But you can’t take away the penalties. Petitgout was called for five false starts; Diehl three. But on one of Petitgout’s false starts and one of Diehl’s, a Seattle defender caused the penalty by moving into the neutral zone (these should have been penalties on Seattle). The net effect of all of this was that Petitgout should have been flagged with four false starts and Diehl two. There is no excuse for this high number of penalties. Yes the crowd was loud, but I have never seen a game where two individuals were called for so many mental mistake penalties. Particularly damning was the false start by Petitgout on the first drive in overtime. Feely’s 54-yard field goal was just short – if that penalty does not occur, the Giants most likely win the game. In addition to the false starts, there was a holding penalty on Diehl. McKenzie was also flagged for holding on a play where he gave up the lone sack and this penalty was declined.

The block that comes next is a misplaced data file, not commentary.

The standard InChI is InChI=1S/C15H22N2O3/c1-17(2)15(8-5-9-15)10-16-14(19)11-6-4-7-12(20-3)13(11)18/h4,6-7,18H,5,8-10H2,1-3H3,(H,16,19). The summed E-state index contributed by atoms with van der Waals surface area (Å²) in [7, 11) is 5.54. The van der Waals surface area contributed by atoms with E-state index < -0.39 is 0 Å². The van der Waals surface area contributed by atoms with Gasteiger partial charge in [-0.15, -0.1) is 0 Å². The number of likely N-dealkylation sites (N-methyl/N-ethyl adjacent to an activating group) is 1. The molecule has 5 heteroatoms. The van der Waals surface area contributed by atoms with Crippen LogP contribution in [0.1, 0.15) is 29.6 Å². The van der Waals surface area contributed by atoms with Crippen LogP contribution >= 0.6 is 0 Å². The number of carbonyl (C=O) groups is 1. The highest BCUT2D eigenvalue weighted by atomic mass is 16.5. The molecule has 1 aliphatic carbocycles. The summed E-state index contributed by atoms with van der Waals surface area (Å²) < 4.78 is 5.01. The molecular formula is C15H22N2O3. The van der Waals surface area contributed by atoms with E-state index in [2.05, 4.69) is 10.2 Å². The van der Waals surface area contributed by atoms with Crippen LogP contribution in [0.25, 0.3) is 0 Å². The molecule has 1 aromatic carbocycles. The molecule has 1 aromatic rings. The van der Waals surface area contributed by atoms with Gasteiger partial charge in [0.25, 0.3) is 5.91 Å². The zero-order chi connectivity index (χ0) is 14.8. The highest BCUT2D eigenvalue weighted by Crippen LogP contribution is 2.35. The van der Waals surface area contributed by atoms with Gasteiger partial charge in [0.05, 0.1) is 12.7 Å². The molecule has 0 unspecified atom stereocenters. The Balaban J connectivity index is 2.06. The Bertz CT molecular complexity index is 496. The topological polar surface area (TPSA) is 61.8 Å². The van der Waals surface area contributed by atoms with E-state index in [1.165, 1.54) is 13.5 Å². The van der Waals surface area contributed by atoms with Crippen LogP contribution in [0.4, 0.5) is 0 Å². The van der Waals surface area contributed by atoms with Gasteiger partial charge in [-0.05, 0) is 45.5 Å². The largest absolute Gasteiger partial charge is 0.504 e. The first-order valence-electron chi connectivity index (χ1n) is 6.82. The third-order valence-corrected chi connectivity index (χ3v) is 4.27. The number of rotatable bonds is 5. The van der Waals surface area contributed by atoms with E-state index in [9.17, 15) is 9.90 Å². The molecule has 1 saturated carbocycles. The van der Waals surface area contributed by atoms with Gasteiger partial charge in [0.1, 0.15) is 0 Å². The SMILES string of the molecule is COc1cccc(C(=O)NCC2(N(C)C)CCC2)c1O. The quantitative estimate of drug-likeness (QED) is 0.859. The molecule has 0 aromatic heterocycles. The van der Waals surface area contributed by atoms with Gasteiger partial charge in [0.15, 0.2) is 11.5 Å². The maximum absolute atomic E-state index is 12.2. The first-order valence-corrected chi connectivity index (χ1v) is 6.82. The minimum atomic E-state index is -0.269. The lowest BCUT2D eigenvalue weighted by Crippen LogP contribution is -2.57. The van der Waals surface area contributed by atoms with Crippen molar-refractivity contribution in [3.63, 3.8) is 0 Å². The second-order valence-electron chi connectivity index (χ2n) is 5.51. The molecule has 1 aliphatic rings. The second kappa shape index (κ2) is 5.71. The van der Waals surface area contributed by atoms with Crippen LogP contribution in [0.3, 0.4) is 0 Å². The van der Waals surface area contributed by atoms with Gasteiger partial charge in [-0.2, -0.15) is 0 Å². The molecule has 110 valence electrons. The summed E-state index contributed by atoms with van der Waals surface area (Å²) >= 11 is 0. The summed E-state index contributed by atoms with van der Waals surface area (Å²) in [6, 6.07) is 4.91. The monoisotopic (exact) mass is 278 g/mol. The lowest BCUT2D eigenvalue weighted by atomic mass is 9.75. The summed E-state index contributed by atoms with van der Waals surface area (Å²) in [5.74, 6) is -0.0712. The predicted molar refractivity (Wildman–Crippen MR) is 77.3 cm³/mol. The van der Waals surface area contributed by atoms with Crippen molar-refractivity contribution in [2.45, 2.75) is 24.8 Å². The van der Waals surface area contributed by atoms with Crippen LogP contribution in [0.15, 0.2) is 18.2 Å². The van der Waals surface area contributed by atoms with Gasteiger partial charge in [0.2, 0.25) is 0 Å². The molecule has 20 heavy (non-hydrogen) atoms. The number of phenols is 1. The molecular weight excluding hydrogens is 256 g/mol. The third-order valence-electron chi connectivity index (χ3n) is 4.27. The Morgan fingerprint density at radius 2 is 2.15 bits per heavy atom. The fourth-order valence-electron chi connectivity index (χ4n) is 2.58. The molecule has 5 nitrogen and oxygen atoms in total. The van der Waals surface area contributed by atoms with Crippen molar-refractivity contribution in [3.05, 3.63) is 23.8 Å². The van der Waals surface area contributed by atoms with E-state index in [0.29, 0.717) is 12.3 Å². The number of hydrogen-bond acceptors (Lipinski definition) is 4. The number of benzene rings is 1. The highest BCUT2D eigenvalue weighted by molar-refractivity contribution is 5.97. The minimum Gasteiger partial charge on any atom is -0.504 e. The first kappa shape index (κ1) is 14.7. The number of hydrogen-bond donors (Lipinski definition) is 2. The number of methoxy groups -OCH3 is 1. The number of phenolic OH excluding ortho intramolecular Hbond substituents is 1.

There was too much pressure on Manning at times, but that will happen when you call 56 pass plays (counting the three QB scrambles). O’Hara, who played hurt, gave up a pressure on a stunt that led to an incompletion. He gave up another pressure on the play where Shockey dropped the ball. Snee gave up a couple of pressures, including one on the play where the ball slipped out of Manning’s hand (a nice effort by Diehl to recover the football). But Diehl also gave up a first half pressure on an incomplete pass. Petitgout got beat to the outside by the end on a play where Manning’s arm was hit just as he threw. The worst was the play where Manning was intercepted. A Seattle tackle beat the double-team block by O’Hara and Diehl to nail Manning as he threw, and Snee was also beaten on this play by the other tackle. As mentioned, McKenzie gave up a sack – this was on a defensive tackle stunt. On the game-tying drive, Manning was almost sacked as Petitgout was confused by a stunt and the defensive tackle got to the quarterback.
There were some breakdowns in the running game too. In regulation, Snee missed a block that led to a 2-yard loss as did McKenzie on another play that lost two yards. McKenzie missed his block on an overtime run by Barber that lost three yards.